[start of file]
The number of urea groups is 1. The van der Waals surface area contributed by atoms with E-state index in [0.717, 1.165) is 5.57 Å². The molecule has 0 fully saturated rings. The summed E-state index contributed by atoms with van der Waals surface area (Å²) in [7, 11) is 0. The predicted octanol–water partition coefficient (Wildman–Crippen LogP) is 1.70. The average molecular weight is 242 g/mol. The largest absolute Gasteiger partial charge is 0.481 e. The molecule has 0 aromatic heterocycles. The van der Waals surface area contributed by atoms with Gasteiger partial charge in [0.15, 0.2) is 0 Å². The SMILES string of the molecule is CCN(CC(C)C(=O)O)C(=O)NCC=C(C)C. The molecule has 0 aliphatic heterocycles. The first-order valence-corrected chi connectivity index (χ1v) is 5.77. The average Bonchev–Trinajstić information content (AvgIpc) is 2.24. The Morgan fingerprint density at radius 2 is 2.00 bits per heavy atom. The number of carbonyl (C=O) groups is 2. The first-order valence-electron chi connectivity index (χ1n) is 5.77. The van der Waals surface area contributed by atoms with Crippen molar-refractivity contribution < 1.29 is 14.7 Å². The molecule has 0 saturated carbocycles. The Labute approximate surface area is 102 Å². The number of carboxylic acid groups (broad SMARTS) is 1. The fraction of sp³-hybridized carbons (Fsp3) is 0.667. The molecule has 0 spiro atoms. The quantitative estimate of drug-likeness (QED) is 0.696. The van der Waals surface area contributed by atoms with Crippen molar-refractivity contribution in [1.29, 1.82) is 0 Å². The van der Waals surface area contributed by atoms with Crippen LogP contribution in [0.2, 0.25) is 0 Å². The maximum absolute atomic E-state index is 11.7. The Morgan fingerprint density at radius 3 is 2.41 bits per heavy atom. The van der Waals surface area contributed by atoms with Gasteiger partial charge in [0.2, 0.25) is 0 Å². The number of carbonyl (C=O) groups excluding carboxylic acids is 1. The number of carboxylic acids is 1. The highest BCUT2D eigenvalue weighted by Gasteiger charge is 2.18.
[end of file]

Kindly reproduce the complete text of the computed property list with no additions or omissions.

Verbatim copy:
The number of urea groups is 1. The van der Waals surface area contributed by atoms with E-state index in [0.717, 1.165) is 5.57 Å². The molecule has 0 fully saturated rings. The summed E-state index contributed by atoms with van der Waals surface area (Å²) in [7, 11) is 0. The predicted octanol–water partition coefficient (Wildman–Crippen LogP) is 1.70. The average molecular weight is 242 g/mol. The largest absolute Gasteiger partial charge is 0.481 e. The molecule has 0 aromatic heterocycles. The van der Waals surface area contributed by atoms with Gasteiger partial charge in [0.15, 0.2) is 0 Å². The SMILES string of the molecule is CCN(CC(C)C(=O)O)C(=O)NCC=C(C)C. The molecule has 0 aliphatic heterocycles. The first-order valence-corrected chi connectivity index (χ1v) is 5.77. The average Bonchev–Trinajstić information content (AvgIpc) is 2.24. The Morgan fingerprint density at radius 2 is 2.00 bits per heavy atom. The number of carbonyl (C=O) groups is 2. The first-order valence-electron chi connectivity index (χ1n) is 5.77. The van der Waals surface area contributed by atoms with Crippen molar-refractivity contribution < 1.29 is 14.7 Å². The molecule has 0 saturated carbocycles. The Labute approximate surface area is 102 Å². The number of carboxylic acid groups (broad SMARTS) is 1. The fraction of sp³-hybridized carbons (Fsp3) is 0.667. The molecule has 0 spiro atoms. The quantitative estimate of drug-likeness (QED) is 0.696. The van der Waals surface area contributed by atoms with Crippen molar-refractivity contribution in [1.29, 1.82) is 0 Å². The van der Waals surface area contributed by atoms with Crippen LogP contribution in [0.2, 0.25) is 0 Å². The maximum absolute atomic E-state index is 11.7. The Morgan fingerprint density at radius 3 is 2.41 bits per heavy atom. The van der Waals surface area contributed by atoms with Gasteiger partial charge in [0.2, 0.25) is 0 Å². The number of carbonyl (C=O) groups excluding carboxylic acids is 1. The number of carboxylic acids is 1. The highest BCUT2D eigenvalue weighted by Gasteiger charge is 2.18.